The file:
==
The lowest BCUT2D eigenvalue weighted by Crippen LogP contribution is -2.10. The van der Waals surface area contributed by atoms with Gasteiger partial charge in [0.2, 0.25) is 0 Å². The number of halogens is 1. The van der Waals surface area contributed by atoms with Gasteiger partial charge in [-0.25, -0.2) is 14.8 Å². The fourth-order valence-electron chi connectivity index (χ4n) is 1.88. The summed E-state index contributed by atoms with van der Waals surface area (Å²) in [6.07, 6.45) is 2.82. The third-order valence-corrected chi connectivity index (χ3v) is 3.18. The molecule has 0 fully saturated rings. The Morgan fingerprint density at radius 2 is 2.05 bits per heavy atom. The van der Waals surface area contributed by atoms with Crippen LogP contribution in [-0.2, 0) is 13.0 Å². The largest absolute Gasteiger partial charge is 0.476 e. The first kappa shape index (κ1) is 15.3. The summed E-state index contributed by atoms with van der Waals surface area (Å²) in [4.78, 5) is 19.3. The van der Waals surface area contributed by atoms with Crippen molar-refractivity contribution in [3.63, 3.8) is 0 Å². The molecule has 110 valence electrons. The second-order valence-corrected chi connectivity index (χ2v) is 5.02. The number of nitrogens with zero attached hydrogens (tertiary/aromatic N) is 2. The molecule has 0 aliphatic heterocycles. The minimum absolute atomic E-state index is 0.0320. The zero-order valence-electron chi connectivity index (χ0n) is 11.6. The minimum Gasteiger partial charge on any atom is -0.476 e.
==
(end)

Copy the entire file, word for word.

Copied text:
The lowest BCUT2D eigenvalue weighted by Crippen LogP contribution is -2.10. The van der Waals surface area contributed by atoms with Gasteiger partial charge in [0.2, 0.25) is 0 Å². The number of halogens is 1. The van der Waals surface area contributed by atoms with Gasteiger partial charge in [-0.25, -0.2) is 14.8 Å². The fourth-order valence-electron chi connectivity index (χ4n) is 1.88. The summed E-state index contributed by atoms with van der Waals surface area (Å²) in [6.07, 6.45) is 2.82. The third-order valence-corrected chi connectivity index (χ3v) is 3.18. The molecule has 0 fully saturated rings. The Morgan fingerprint density at radius 2 is 2.05 bits per heavy atom. The van der Waals surface area contributed by atoms with Crippen LogP contribution in [-0.2, 0) is 13.0 Å². The largest absolute Gasteiger partial charge is 0.476 e. The first kappa shape index (κ1) is 15.3. The summed E-state index contributed by atoms with van der Waals surface area (Å²) in [4.78, 5) is 19.3. The van der Waals surface area contributed by atoms with Crippen molar-refractivity contribution in [3.63, 3.8) is 0 Å². The molecule has 110 valence electrons. The second-order valence-corrected chi connectivity index (χ2v) is 5.02. The number of nitrogens with zero attached hydrogens (tertiary/aromatic N) is 2. The molecule has 0 aliphatic heterocycles. The minimum absolute atomic E-state index is 0.0320. The zero-order valence-electron chi connectivity index (χ0n) is 11.6. The minimum Gasteiger partial charge on any atom is -0.476 e.